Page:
Chaya Gurevitz from West Virginia asked: What motivated you to become a singer? Who or what was your inspiration?
Ever since I was a young girl, I loved to sing! My father is a musician, so I grew up in a house that was filled with music. Music has an effect on me; it makes me happy, it makes me feel validated, and it makes me feel like I can get through challenges. Just like music has done that for me, I want to give back and provide inspirational and appropriate music that can make girls and women feel good about themselves, and happy.
Shoshana Ferber from Connecticut asked: How do you find the confidence to sing in front of other people?
Performing in public can certainly be nerve-wracking at times, but it’s also thrilling and comes with a huge endorphin rush! When I was younger I would definitely get a bit nervous when singing in public, and I still do if I’m performing a new song that I just learned. But let me tell you, practice, practice, practice, really makes all the difference! After you perform enough, it helps ease the nervousness. I also feel it helps to sing original songs I wrote.
Dina Rosenthal from Massachusetts asked: How is Jewish music different from non-Jewish music? Do you feel a difference; how? How does it feel to be singing for women and girls ONLY? Do you compose songs? What does the process look like?
Jewish music is very different from non-Jewish music. Sometimes non-Jewish music can convey some messages that may be damaging to girls’ self-esteem. I realized that there was a problem…most Jewish music is usually sung by men. Where are the women? As a young girl there were only about five Jewish female singers I could listen to, and I deeply enjoy hearing women sing. So, I try to put out music that is fun, contemporary, in English and primarily pop/rock, so even someone who is accustomed to listening to secular music, can really enjoy it. I feel proud to sing for women only. There was a time in my life that I dreamed of going on to Disney or Hollywood; but, thank G-d, I spent time studying in Israel, and that dream of mine definitely changed! I see the value in modesty, and the beauty of a woman’s voice. It’s an expression so deep, and it’s way more special to share it exclusively with women and girls. You know the term “Girls night out”? It’s the same idea! Us gals have so much fun together, and can really bond and enjoy when it’s all female company.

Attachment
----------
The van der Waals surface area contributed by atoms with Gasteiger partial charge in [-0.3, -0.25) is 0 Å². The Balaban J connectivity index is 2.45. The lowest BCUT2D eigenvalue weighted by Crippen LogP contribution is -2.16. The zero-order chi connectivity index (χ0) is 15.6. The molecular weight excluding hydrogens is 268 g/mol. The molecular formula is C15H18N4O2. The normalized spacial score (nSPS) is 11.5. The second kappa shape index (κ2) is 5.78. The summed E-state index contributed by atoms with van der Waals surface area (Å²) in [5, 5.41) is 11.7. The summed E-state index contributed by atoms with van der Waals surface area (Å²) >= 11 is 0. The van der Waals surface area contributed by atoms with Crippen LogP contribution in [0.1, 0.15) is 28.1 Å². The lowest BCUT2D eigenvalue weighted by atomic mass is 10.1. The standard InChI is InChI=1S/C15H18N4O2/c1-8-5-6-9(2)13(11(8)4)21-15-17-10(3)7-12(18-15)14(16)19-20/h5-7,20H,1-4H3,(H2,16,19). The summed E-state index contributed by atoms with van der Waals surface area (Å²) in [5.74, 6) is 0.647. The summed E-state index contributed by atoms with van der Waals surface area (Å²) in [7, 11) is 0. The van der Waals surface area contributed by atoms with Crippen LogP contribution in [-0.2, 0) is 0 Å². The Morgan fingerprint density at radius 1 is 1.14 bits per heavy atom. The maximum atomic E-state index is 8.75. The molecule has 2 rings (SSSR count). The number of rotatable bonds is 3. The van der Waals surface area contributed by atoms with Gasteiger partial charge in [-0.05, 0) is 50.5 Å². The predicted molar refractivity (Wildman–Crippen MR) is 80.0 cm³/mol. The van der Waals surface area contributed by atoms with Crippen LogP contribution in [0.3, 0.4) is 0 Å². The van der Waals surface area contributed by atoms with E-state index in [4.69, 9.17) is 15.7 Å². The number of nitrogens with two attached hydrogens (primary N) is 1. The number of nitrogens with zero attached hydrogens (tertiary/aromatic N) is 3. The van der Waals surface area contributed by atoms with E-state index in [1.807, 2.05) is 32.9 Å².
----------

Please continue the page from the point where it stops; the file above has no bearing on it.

When I compose songs, there’s no specific rhyme or reason; it just comes to me at random times (literally in middle of the night at times!). Usually it’s after I went through a very challenging struggle and then had found some clarity about the situation. I always feel release and a sense of calm after I write a song. If you write, or journal, keep it up! It’s therapeutic, and such a great way to express yourself.
Neshama Sari from Oregon asked: Can you please give me some pointers on how to write a song and compose a tune?
I think in the beginning of the songwriting process, when you just start writing songs, it can be challenging to create the songs with distinctive sound. I remember singing a number of my songs to someone when I was about thirteen years old, and they told me the songs all sounded the same. I was definitely hurt, but instead of giving up songwriting, it motivated me to try even harder, and keep writing! Here are some tips that I’ve learned along the way: A tip I have is that you should just try! Start humming a tune or a melody and see where it gets you. Also, I recommend forming songs that aren’t too long. For example, it shouldn’t contain seven verses, but it’s better to keep it around three verses. Always have a voice recorder handy, because it’s so easy to imagine a tune in your head and then forget it.
Hatzlacha on your journey in life, happiness, and MUSIC!